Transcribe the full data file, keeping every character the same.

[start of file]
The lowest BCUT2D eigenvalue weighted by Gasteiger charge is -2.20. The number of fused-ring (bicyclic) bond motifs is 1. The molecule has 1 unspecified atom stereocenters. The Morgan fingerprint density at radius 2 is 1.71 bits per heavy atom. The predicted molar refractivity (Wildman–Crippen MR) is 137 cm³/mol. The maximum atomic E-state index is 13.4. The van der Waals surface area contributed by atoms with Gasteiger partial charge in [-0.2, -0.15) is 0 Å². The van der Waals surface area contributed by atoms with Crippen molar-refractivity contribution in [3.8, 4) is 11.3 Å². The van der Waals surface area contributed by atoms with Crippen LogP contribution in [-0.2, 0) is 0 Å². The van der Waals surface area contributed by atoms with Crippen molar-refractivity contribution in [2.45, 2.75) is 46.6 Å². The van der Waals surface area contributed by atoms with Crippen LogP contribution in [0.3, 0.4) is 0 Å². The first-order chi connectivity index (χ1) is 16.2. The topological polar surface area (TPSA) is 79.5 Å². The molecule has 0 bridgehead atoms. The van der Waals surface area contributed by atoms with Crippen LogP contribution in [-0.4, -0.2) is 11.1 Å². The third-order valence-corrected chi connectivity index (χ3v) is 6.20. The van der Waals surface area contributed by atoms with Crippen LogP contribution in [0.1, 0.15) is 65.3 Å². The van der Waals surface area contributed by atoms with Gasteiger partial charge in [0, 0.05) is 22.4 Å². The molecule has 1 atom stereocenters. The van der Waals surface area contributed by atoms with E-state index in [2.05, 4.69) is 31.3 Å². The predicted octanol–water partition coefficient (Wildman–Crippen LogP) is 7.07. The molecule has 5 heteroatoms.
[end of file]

The lowest BCUT2D eigenvalue weighted by Gasteiger charge is -2.20. The number of fused-ring (bicyclic) bond motifs is 1. The molecule has 1 unspecified atom stereocenters. The Morgan fingerprint density at radius 2 is 1.71 bits per heavy atom. The predicted molar refractivity (Wildman–Crippen MR) is 137 cm³/mol. The maximum atomic E-state index is 13.4. The van der Waals surface area contributed by atoms with Gasteiger partial charge in [-0.2, -0.15) is 0 Å². The van der Waals surface area contributed by atoms with Crippen molar-refractivity contribution in [3.8, 4) is 11.3 Å². The van der Waals surface area contributed by atoms with Crippen LogP contribution in [-0.2, 0) is 0 Å². The van der Waals surface area contributed by atoms with Crippen molar-refractivity contribution in [2.45, 2.75) is 46.6 Å². The van der Waals surface area contributed by atoms with Crippen LogP contribution in [0.3, 0.4) is 0 Å². The first-order chi connectivity index (χ1) is 16.2. The topological polar surface area (TPSA) is 79.5 Å². The molecule has 0 bridgehead atoms. The van der Waals surface area contributed by atoms with Crippen LogP contribution in [-0.4, -0.2) is 11.1 Å². The third-order valence-corrected chi connectivity index (χ3v) is 6.20. The van der Waals surface area contributed by atoms with Crippen LogP contribution in [0.1, 0.15) is 65.3 Å². The van der Waals surface area contributed by atoms with Gasteiger partial charge in [0, 0.05) is 22.4 Å². The molecule has 1 atom stereocenters. The van der Waals surface area contributed by atoms with E-state index in [2.05, 4.69) is 31.3 Å². The predicted octanol–water partition coefficient (Wildman–Crippen LogP) is 7.07. The molecule has 5 heteroatoms.